Education

Coach K to devote more time to growing education center after stepping away from basketball

Posted November 5, 2021 5:37 p.m. EDT
Updated November 5, 2021 7:59 p.m. EDT

— Mike Krzyzewski has coached and mentored hundreds of basketball players during their time at Duke University. But the work of a center he founded in Durham has had an even bigger impact on the lives of thousands of students.

As Krzyzewski prepares to retire from coaching at the end of the upcoming season, he says he wants to help the growing Emily K Center and the Durham youths it serves to continue to thrive.

The Emily K Center, on West Chapel Hill Street, helps first-generation, low-income students get to and through college. Krzyzewski founded it 15 years ago and named it for his mother, a fierce advocate for education even though she never made it past the eighth grade.

"There are a number of parents who believe in education from low-income families, and we try to help them to fulfill their dreams of getting an education," he told WRAL News on Friday, following a ceremony to open a new wing at the center.

"We want them to feel like there’s hope, that there’s somebody who is going to help them. But even more importantly, that there is someone who is going to believe in them, and as they learn through education ... they also learn to believe in themselves," he added.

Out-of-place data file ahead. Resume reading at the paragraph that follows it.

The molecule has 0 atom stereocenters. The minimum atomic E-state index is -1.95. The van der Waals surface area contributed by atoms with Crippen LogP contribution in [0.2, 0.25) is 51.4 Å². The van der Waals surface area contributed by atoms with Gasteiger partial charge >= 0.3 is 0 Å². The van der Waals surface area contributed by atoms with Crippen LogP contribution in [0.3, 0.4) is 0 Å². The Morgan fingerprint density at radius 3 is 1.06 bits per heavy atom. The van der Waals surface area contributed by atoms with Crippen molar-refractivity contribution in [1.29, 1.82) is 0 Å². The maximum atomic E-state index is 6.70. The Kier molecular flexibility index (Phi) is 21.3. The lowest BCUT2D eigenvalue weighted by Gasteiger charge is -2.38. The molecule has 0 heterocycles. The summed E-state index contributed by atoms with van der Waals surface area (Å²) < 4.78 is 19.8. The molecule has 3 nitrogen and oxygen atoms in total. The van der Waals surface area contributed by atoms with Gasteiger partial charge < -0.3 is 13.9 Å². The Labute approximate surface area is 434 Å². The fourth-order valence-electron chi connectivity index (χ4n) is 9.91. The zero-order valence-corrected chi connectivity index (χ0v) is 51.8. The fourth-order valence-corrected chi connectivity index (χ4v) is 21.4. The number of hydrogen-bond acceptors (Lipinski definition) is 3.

The 7,500-square-foot expansion includes flexible classroom spaces, one-on-one advising rooms and additional space for staff.

"My mom would be crazy really if she was here. She could not believe this," Krzyzewski said.

Valerie Anderson, chief program officer at the Emily K Center, said the expansion will allow the staff to provide more focused help to the 2,000-plus students they serve each year.

"We literally had students working on the floor and little nooks and being creative about use of space. This allows us to really educate students the way we know they learn best," said Anderson, a first-generation college student herself.

The expansion was paid for through a campaign that raised $18.9 million – it had a $15 million goal. Money from the campaign also has allowed the center to expand its financial assistance to students for all four years of college and triple its endowment to meet the needs of students for years to come.

"I would love to see it just be a place for families and students to grow and thrive together," Anderson said. "We have tremendous equity gaps that we need to overcome as a society. Centers like this are a big piece of the work, but there is a lot more work that needs to be done."

Krzyzewski, who serves as chairman of the Emily K Center, said he expects a bigger role for himself there once he steps away from the basketball court.

"I’m looking forward to coming here more often. I don’t know if the staff is," he said with a laugh, calling the center his family's commitment to Durham.

"The center is really Durham. Durham is our home, and we believe in Durham. In believing in Durham, you have to believe in the youth, the youngsters of Durham," he said. "There’s talent, there’s abilities that can be found everywhere, and we just want to make sure we provide a place where those abilities can be enhanced and where dreams can become a reality."

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